Performance Friday, April 20, 2012 | 10 PM

Cheikh Lô

Zankel Hall
Cheikh Lô is one of the great mavericks of African music. A superb singer and songwriter—as well as a distinctive guitarist, percussionist, and drummer—he has personalized and distilled a variety of influences from West and Central Africa.


  • Cheikh Lô


  • Cheikh Lô

    Cheikh Lô is one of the great mavericks of African music. A singer and songwriter-as well as a distinctive guitarist, percussionist, and drummer-he has personalized and distilled a variety of influences from West and Central Africa to create a style that is uniquely his own.

    Lô was born in 1955 to Senegalese parents in Bobo Dioulasso, Burkina Faso (near the border with Mali), where he grew up speaking Bambara (language of Mali), Wolof (language of Senegal), and French. His father was from a long line of marabouts. From an early age, Lô was only interested in music, running away from school to teach himself guitar and percussion on borrowed instruments.

    At 21, Lô started singing and playing percussion with Orchestra Volta Jazz in Bobo Dioulasso. The band played a variety of music from Burkina Faso and its neighboring countries, as well as Cuban and other styles.

    In 1981, Lô moved to Dakar, Senegal, where he played drums for the renowned singer Ouza before joining the house band at the Hotel Savana, drumming and singing an international repertoire. In 1984, he moved to Paris and worked as a studio session drummer. "I love Congolese and Cameroonian music," he recalls, "and I absorbed a lot of it during this period." On his return to Senegal, he found that his (now very long) dreadlocks made him no longer entirely welcome at the Hotel Savana, so he concentrated on his own music.

    Lô's first recording, Doxandeme (Immigrants), was released in 1990, earning him the Nouveau Talent award in Dakar. Youssou N'Dour first encountered Lô as a session singer in 1989. On hearing Lô's new songs, N'Dour agreed to produce his next release, Ne La Thiass. Lô's signature sound-a semi-acoustic, Spanish-tinged take on the popular mbalax style-was an instant success in Senegal, gaining him a dedicated local following.

    Ne La Thiass was released internationally on World Circuit in 1996, followed by a debut European tour. In 1997, Lô was named Best Newcomer at the Kora All-Africa Awards. Ne La Thiass was also released that year in North America on Nonesuch Records. The following year, Lô toured the US as part of the Africa-Fête lineup that included Salif Keita and Papa Wemba. In 1999, he received the prestigious Ordre National de Merite de Léon from the President of Senegal.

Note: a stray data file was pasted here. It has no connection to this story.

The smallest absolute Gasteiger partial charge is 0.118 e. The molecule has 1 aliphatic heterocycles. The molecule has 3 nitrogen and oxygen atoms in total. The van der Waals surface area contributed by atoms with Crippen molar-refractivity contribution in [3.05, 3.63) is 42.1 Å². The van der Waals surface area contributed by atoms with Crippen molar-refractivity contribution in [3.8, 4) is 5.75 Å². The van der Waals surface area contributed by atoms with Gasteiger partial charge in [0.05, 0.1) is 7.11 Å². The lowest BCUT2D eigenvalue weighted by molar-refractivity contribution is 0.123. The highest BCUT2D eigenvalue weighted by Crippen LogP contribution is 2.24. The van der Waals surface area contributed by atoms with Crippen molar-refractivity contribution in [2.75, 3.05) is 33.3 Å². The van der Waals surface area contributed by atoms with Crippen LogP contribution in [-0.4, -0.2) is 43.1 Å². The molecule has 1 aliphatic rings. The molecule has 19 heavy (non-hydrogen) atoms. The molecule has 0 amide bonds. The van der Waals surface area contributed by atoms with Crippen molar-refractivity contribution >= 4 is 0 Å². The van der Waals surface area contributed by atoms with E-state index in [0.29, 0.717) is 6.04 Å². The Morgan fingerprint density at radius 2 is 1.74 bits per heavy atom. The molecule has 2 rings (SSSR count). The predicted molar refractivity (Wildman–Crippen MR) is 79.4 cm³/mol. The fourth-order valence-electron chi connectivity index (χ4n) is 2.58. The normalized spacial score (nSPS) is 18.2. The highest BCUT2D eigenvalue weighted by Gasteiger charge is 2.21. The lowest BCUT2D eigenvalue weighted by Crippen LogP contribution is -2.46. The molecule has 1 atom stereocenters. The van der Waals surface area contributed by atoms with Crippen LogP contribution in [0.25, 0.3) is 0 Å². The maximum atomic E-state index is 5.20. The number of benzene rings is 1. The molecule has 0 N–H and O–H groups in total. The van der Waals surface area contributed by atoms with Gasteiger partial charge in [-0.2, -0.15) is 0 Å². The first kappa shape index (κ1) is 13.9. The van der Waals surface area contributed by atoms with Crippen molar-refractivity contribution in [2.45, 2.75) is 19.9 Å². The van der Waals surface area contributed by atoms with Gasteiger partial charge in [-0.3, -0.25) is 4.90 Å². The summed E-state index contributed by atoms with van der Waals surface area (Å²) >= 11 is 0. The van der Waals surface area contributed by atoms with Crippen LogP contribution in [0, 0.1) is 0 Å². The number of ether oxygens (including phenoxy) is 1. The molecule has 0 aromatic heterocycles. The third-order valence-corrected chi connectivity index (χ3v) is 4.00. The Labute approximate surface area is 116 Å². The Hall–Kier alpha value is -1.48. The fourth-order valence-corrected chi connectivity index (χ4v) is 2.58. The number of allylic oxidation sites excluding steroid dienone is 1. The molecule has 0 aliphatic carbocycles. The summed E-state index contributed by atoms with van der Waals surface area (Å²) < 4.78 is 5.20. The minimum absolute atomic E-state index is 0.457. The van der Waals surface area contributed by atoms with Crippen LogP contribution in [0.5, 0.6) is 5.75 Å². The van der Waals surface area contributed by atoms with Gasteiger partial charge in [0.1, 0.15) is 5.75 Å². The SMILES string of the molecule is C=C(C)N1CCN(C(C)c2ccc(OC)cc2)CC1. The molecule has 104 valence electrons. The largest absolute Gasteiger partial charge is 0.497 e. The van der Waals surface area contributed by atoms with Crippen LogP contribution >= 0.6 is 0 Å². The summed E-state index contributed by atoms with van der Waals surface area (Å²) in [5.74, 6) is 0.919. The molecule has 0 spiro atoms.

Lô's next album, Bambay Gueej (World Circuit, 1999; Nonesuch, 2000), expanded on his previous work, drawing on sounds from Burkina Faso and Mali (with guest Oumou Sangare), and incorporating touches of Cuban son and funk. His eclectic mix was furthered on Lamp Fall (World Circuit, 2005; Nonesuch, 2006) by his discovery of Brazilian sounds and rhythms, working with acclaimed producer Alê Siqueira in Bahia, Brazil.

    For the next few years, Lô withdrew from the international stage and immersed himself in the Dakar scene, playing regularly with his own band; this return home is reflected on his most recent release, Jamm. His signature blend of semi-acoustic flavors-West and Central African, Cuban, flamenco-has been distilled into his most mature, focused, yet diverse statement to date.

    -Excerpted from materials provided by World Circuit Music.

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Cheikh Lô

In the Artist's Own Words

In Baye Fall, we have something called a jarasse. It's the multi-colored clothes that I wear most of the time. And the music on my album Jamm is a kind of jarasse because it has many colors. If you unite this patchwork of colors, what do you get? You get harmony, and harmony is life.

Musically, I'm very open to new ideas, new colors. That's the source of the variety in my music. I could compress myself, box myself up, and adhere strictly to some notion of what Senegalese music should be. But I want my music to touch people all over the world, to travel all over the world, to communicate with the world. So in order to do this, you need to have something that the world can understand. I make African music. I might be Senegalese, but I'm touched by many far-flung corners of Africa and by its different countries and languages. With each new album, I try to present music that is in some ways, dare I say it, pan-African.

—Chiekh Lô

Program Notes
Presented by Carnegie Hall in partnership with World Music Institute.
This performance is part of World Views.

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